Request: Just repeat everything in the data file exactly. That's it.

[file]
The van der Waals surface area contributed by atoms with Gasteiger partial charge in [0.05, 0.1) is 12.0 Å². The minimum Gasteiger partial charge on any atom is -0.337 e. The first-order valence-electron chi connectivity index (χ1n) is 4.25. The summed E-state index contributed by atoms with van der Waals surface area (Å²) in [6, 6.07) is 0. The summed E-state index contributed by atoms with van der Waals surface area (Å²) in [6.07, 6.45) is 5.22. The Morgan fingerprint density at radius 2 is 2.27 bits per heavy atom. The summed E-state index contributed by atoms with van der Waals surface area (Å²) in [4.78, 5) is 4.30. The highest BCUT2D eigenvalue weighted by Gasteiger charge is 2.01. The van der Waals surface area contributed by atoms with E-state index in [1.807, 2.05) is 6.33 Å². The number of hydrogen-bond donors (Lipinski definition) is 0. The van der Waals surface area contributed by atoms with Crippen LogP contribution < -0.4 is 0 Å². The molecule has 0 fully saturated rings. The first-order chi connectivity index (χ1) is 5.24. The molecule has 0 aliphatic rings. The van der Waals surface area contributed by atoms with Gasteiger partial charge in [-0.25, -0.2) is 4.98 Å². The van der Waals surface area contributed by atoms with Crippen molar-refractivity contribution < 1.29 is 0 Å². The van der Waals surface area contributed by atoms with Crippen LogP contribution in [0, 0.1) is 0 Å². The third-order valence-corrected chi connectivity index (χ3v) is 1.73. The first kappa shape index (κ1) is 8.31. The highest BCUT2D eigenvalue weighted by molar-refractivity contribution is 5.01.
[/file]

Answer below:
The van der Waals surface area contributed by atoms with Gasteiger partial charge in [0.05, 0.1) is 12.0 Å². The minimum Gasteiger partial charge on any atom is -0.337 e. The first-order valence-electron chi connectivity index (χ1n) is 4.25. The summed E-state index contributed by atoms with van der Waals surface area (Å²) in [6, 6.07) is 0. The summed E-state index contributed by atoms with van der Waals surface area (Å²) in [6.07, 6.45) is 5.22. The Morgan fingerprint density at radius 2 is 2.27 bits per heavy atom. The summed E-state index contributed by atoms with van der Waals surface area (Å²) in [4.78, 5) is 4.30. The highest BCUT2D eigenvalue weighted by Gasteiger charge is 2.01. The van der Waals surface area contributed by atoms with E-state index in [1.807, 2.05) is 6.33 Å². The number of hydrogen-bond donors (Lipinski definition) is 0. The van der Waals surface area contributed by atoms with Crippen LogP contribution < -0.4 is 0 Å². The molecule has 0 fully saturated rings. The first-order chi connectivity index (χ1) is 5.24. The molecule has 0 aliphatic rings. The van der Waals surface area contributed by atoms with Gasteiger partial charge in [-0.25, -0.2) is 4.98 Å². The van der Waals surface area contributed by atoms with Crippen molar-refractivity contribution < 1.29 is 0 Å². The van der Waals surface area contributed by atoms with Crippen LogP contribution in [0, 0.1) is 0 Å². The third-order valence-corrected chi connectivity index (χ3v) is 1.73. The first kappa shape index (κ1) is 8.31. The highest BCUT2D eigenvalue weighted by molar-refractivity contribution is 5.01.